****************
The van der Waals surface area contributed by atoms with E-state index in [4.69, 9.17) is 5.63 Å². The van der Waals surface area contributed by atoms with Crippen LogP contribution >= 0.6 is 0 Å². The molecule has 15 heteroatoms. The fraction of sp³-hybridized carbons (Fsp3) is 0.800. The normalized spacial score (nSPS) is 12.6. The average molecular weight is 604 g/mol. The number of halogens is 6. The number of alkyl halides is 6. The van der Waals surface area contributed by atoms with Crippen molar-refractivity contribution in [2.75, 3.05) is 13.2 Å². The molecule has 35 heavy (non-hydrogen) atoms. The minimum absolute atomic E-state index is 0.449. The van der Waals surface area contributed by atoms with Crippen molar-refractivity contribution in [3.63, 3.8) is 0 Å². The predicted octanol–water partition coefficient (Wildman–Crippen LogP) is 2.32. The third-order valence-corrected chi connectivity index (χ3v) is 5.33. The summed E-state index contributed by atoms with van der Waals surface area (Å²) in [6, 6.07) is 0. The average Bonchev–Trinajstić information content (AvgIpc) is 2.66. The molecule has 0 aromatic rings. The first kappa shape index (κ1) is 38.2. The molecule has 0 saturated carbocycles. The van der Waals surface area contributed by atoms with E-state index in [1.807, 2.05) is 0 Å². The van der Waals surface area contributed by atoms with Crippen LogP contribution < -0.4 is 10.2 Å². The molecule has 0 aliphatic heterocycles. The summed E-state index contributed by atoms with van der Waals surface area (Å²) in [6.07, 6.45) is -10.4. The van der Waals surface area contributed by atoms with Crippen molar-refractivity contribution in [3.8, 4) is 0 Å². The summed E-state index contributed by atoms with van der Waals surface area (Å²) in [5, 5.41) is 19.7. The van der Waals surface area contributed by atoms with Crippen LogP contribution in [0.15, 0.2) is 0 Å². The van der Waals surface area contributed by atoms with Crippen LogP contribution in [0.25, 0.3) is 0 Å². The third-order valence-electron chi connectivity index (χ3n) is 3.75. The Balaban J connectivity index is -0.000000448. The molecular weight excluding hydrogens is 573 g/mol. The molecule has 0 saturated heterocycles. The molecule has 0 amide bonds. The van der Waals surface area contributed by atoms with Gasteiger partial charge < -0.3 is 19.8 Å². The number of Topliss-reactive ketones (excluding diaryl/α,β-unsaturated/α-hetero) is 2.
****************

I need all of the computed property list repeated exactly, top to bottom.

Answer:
The van der Waals surface area contributed by atoms with E-state index in [4.69, 9.17) is 5.63 Å². The van der Waals surface area contributed by atoms with Crippen LogP contribution >= 0.6 is 0 Å². The molecule has 15 heteroatoms. The fraction of sp³-hybridized carbons (Fsp3) is 0.800. The normalized spacial score (nSPS) is 12.6. The average molecular weight is 604 g/mol. The number of halogens is 6. The number of alkyl halides is 6. The van der Waals surface area contributed by atoms with Crippen molar-refractivity contribution in [2.75, 3.05) is 13.2 Å². The molecule has 35 heavy (non-hydrogen) atoms. The minimum absolute atomic E-state index is 0.449. The van der Waals surface area contributed by atoms with Crippen molar-refractivity contribution in [3.63, 3.8) is 0 Å². The predicted octanol–water partition coefficient (Wildman–Crippen LogP) is 2.32. The third-order valence-corrected chi connectivity index (χ3v) is 5.33. The summed E-state index contributed by atoms with van der Waals surface area (Å²) in [6, 6.07) is 0. The average Bonchev–Trinajstić information content (AvgIpc) is 2.66. The molecule has 0 aromatic rings. The first kappa shape index (κ1) is 38.2. The molecule has 0 saturated carbocycles. The van der Waals surface area contributed by atoms with E-state index in [1.807, 2.05) is 0 Å². The van der Waals surface area contributed by atoms with Crippen LogP contribution < -0.4 is 10.2 Å². The molecule has 0 aliphatic heterocycles. The summed E-state index contributed by atoms with van der Waals surface area (Å²) in [6.07, 6.45) is -10.4. The van der Waals surface area contributed by atoms with Crippen molar-refractivity contribution in [3.8, 4) is 0 Å². The summed E-state index contributed by atoms with van der Waals surface area (Å²) in [5, 5.41) is 19.7. The van der Waals surface area contributed by atoms with Crippen LogP contribution in [0.15, 0.2) is 0 Å². The van der Waals surface area contributed by atoms with Crippen LogP contribution in [0.25, 0.3) is 0 Å². The third-order valence-electron chi connectivity index (χ3n) is 3.75. The Balaban J connectivity index is -0.000000448. The molecular weight excluding hydrogens is 573 g/mol. The molecule has 0 saturated heterocycles. The molecule has 0 amide bonds. The van der Waals surface area contributed by atoms with Gasteiger partial charge < -0.3 is 19.8 Å². The number of Topliss-reactive ketones (excluding diaryl/α,β-unsaturated/α-hetero) is 2.